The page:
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Find Health Insurance Plans and Prices on the Marketplace Exchange – healthcare.gov Editor's Pick

Find individual health insurance plan options and prices at healthcare.gov. This is the ONLY health insurance site to use if you want (and qualify for) the federal subsidies for affordable health insurance AND your state participates in the federal marketplace exchange. Compare plans on monthly premium prices, deductibles, plan features and star quality ratings. The federal marketplace exchange shows Bronze, Silver, Gold and Platinum metal levels. It first opened for 2014. People who don’t get subsidies can also choose a plan and enroll at healthcare.gov. Open enrollment for everybody (except Medicare) between November 1 and December 15, 2020 for 2021. Select Preview Now if you just want to scan the plans before you create an account. At minimum, enter your age, or you may get false prices. If you lose coverage during the year, you may also qualify to enroll outside of the Nov.-Dec. open enrollment. Links are provided to your state marketplace if your state has its own health insurance website. Editor’s Pick.

Federal Exchange Marketplace Average Rate Changes for 2021 (CMS)

CMS reported average rate changes in health insurance premiums for 2021 on the federal exchange marketplace for two types of sample consumers – a 27 year old, and a family of four. The premium cost for the second-lowest cost silver plan is reported to be reduced by 2%, on average, for the 2021 enrollment currently underway. The healthcare.gov exchange opened on November 1, 2020. No information about average price hikes or reductions were presented for older consumers. Also not disclosed in the CMS press release, Oct. 19, 2020, is the increase in the size of deductibles.

According to CMS, the average silver plan premium for a 27 year old is expected to be $389 per month in 2020 and $379 in 2021. Older enrollees pay more, but costs for older consumers in 2021 were not disclosed in the press release. (For reference, the average premium paid by all enrollees in 2018 was $594.17, since the average enrollee is older than 27 years of age. AARP noted that a 2019 Kaiser Family Foundation report found that a 60-year-old not eligible for subsidies paid $708 a month for the lowest-cost bronze plan and $943 a month for the lowest-cost silver plan.) Open enrollment closes December 15, 2020.

Health Insurance Company Rate Increases for 2021 Editor's Pick

Preview the health insurance company rate increases for 2021. Healthcare.gov reports the rate requests and final (not yet posted) rate increase or decrease for Jan. 1, 2021, by name of health insurance plan for both Individual policies and Small Group enrollment. Health plans on – and off- the health insurance exchange. Search by state, and look for increases effective January 1, 2021. Updated for 2021.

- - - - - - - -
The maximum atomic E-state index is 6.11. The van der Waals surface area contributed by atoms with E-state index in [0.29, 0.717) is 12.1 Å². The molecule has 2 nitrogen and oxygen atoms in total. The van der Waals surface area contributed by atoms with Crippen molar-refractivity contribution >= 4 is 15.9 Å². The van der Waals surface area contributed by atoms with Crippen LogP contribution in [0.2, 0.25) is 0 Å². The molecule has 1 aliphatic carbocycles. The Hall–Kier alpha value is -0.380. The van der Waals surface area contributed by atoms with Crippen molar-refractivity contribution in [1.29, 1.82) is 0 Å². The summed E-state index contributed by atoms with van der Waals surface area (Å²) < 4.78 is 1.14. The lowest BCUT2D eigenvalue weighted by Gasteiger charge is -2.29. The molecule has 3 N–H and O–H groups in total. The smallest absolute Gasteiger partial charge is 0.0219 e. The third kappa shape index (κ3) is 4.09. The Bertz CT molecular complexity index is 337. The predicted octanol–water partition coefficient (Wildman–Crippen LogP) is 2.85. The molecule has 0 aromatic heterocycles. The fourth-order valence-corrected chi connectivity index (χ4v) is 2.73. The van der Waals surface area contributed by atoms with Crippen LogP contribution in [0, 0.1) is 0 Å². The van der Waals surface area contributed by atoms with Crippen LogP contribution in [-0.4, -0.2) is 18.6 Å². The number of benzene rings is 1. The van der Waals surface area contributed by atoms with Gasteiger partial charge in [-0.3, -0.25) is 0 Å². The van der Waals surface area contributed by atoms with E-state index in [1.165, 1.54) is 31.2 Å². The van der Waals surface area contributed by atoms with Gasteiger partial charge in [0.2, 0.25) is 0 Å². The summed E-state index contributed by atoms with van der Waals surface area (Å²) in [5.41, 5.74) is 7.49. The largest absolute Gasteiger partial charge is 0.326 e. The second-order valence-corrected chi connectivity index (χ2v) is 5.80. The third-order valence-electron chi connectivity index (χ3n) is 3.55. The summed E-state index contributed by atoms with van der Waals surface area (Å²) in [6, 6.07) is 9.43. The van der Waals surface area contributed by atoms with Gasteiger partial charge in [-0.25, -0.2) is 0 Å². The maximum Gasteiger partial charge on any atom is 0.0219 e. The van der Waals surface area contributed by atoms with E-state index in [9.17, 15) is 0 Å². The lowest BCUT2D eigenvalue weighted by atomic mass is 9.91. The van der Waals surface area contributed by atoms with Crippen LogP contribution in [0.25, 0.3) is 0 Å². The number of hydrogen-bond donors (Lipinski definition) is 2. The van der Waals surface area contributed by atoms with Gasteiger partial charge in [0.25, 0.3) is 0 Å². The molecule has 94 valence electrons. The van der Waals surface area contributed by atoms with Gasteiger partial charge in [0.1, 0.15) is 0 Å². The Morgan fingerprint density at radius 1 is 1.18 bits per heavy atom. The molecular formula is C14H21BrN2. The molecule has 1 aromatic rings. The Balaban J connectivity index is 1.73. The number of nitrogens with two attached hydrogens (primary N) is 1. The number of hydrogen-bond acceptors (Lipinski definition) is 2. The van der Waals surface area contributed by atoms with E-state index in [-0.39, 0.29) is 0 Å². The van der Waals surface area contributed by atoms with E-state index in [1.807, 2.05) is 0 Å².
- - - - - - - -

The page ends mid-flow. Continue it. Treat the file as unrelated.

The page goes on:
Health Insurance Cost Projection: 7.3% Increase Projected for 2021

Health Insurance Costs for 2021 are projected to be up 7.3% in 2021 in the US according to a survey of employers. While the top 3 conditions (excluding maternity) in terms of cost, globally, are cancer, cardiovascular and musculoskeletal conditions, COVID-19 contributes 7% of the global cost estimates. Rates of increase are compared with Europe and across other world regions. Costs for 2020 in the US are not expected to be as depressed (as, say, in Canada) due to deferral of care. In Canada, 2020 costs were expected to be just a 0.13% increase over 2019. In the US, the 2020 cost was expected to come in at 7.24% higher than last year, then go up another 7.3% in 2021. Globally, 2020 costs were expected to be up 5.9% in 2020 and 8.1% in 2021. Global Medical Trends Survey is published by Willis Towers Watson, November 2020.

Impact of Covid on Insurance Rate Increases for 2021

What impact will COVID-19 have on health insurance rate increases for 2021? According to the American Academy of Actuaries, the COVID-19 pandemic has introduced new uncertainties into developing premium rates for 2021. As we know, and this issue brief points out, “For the first half of 2020, increased health spending due to the direct costs of diagnosing and treating COVID-19 appears to have been more than offset by a reduction in non-COVID-19 health services. It’s unknown how trends will continue through the rest of 2020.”  The actuaries did not hazard a guess about rate hikes. Gains and profits made in 2020 (and/or 2021) may be rebated to consumers, if necessary, based on the 3-year formula, instead of lowering 2021 health insurance rates. The report suggests that conservative insurance companies will play it safe and increase premiums as they deem prudent for 2021. Nine page Issue Brief: Drivers of 2021 Health Insurance Premium Changes: The Effects of COVID-19 was published June 2020 at actuary.org.

Medicare Advantage Plans Part C Premium Costs for 2021 (CMS)